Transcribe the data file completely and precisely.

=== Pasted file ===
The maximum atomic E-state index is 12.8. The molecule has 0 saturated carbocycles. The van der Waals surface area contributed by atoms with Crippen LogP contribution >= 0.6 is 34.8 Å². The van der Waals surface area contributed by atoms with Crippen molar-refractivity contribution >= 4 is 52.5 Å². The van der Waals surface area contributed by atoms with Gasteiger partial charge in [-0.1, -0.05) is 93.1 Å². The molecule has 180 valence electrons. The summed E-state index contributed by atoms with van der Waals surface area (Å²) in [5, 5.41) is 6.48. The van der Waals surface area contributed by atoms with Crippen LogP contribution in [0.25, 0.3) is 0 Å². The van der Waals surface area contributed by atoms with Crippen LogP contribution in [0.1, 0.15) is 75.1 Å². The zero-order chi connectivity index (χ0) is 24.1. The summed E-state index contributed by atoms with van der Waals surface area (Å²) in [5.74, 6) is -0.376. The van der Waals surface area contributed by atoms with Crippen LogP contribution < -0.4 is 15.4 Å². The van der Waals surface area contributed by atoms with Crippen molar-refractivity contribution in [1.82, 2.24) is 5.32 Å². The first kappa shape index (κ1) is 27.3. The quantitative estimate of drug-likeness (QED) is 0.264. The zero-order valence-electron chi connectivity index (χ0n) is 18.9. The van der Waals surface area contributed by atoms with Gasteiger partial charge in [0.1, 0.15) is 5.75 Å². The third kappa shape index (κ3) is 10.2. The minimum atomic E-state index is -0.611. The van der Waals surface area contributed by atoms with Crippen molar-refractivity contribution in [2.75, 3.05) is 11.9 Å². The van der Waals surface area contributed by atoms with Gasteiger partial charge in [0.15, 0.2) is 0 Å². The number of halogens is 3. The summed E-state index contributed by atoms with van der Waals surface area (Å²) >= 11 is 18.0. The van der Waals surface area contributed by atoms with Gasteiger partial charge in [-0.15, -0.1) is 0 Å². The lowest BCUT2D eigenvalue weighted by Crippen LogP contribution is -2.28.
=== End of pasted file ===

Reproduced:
The maximum atomic E-state index is 12.8. The molecule has 0 saturated carbocycles. The van der Waals surface area contributed by atoms with Crippen LogP contribution >= 0.6 is 34.8 Å². The van der Waals surface area contributed by atoms with Crippen molar-refractivity contribution >= 4 is 52.5 Å². The van der Waals surface area contributed by atoms with Gasteiger partial charge in [-0.1, -0.05) is 93.1 Å². The molecule has 180 valence electrons. The summed E-state index contributed by atoms with van der Waals surface area (Å²) in [5, 5.41) is 6.48. The van der Waals surface area contributed by atoms with Crippen LogP contribution in [0.25, 0.3) is 0 Å². The van der Waals surface area contributed by atoms with Crippen LogP contribution in [0.1, 0.15) is 75.1 Å². The zero-order chi connectivity index (χ0) is 24.1. The summed E-state index contributed by atoms with van der Waals surface area (Å²) in [5.74, 6) is -0.376. The van der Waals surface area contributed by atoms with Crippen LogP contribution < -0.4 is 15.4 Å². The van der Waals surface area contributed by atoms with Crippen molar-refractivity contribution in [1.82, 2.24) is 5.32 Å². The first kappa shape index (κ1) is 27.3. The quantitative estimate of drug-likeness (QED) is 0.264. The zero-order valence-electron chi connectivity index (χ0n) is 18.9. The van der Waals surface area contributed by atoms with Gasteiger partial charge in [0.1, 0.15) is 5.75 Å². The third kappa shape index (κ3) is 10.2. The minimum atomic E-state index is -0.611. The van der Waals surface area contributed by atoms with Crippen molar-refractivity contribution in [2.75, 3.05) is 11.9 Å². The van der Waals surface area contributed by atoms with Gasteiger partial charge in [0.15, 0.2) is 0 Å². The number of halogens is 3. The summed E-state index contributed by atoms with van der Waals surface area (Å²) >= 11 is 18.0. The van der Waals surface area contributed by atoms with Gasteiger partial charge in [-0.15, -0.1) is 0 Å². The lowest BCUT2D eigenvalue weighted by Crippen LogP contribution is -2.28.